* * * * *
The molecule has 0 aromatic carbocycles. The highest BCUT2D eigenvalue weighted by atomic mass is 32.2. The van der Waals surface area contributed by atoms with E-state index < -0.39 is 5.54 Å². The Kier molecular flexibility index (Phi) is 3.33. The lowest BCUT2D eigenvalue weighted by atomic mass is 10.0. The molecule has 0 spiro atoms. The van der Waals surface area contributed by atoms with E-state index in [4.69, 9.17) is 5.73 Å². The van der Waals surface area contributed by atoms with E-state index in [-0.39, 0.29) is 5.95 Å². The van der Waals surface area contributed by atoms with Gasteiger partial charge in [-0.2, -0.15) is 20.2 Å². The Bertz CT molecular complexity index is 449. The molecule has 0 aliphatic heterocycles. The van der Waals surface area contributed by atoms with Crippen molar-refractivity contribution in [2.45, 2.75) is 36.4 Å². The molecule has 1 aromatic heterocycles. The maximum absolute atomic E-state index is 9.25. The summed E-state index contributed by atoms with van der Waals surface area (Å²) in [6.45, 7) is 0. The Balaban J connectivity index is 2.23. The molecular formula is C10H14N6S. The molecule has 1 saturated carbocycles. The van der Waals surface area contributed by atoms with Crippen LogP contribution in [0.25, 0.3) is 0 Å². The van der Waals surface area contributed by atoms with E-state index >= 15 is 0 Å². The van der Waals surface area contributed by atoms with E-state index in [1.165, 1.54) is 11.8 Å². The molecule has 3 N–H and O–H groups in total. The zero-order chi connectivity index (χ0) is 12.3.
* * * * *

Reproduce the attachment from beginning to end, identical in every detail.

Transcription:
The molecule has 0 aromatic carbocycles. The highest BCUT2D eigenvalue weighted by atomic mass is 32.2. The van der Waals surface area contributed by atoms with E-state index < -0.39 is 5.54 Å². The Kier molecular flexibility index (Phi) is 3.33. The lowest BCUT2D eigenvalue weighted by atomic mass is 10.0. The molecule has 0 spiro atoms. The van der Waals surface area contributed by atoms with E-state index in [4.69, 9.17) is 5.73 Å². The van der Waals surface area contributed by atoms with E-state index in [-0.39, 0.29) is 5.95 Å². The van der Waals surface area contributed by atoms with Gasteiger partial charge in [-0.2, -0.15) is 20.2 Å². The Bertz CT molecular complexity index is 449. The molecule has 0 aliphatic heterocycles. The van der Waals surface area contributed by atoms with Crippen molar-refractivity contribution in [2.45, 2.75) is 36.4 Å². The molecule has 1 aromatic heterocycles. The maximum absolute atomic E-state index is 9.25. The summed E-state index contributed by atoms with van der Waals surface area (Å²) in [6.45, 7) is 0. The Balaban J connectivity index is 2.23. The molecular formula is C10H14N6S. The molecule has 1 saturated carbocycles. The van der Waals surface area contributed by atoms with Crippen LogP contribution in [0.25, 0.3) is 0 Å². The van der Waals surface area contributed by atoms with E-state index >= 15 is 0 Å². The van der Waals surface area contributed by atoms with E-state index in [1.165, 1.54) is 11.8 Å². The molecule has 3 N–H and O–H groups in total. The zero-order chi connectivity index (χ0) is 12.3.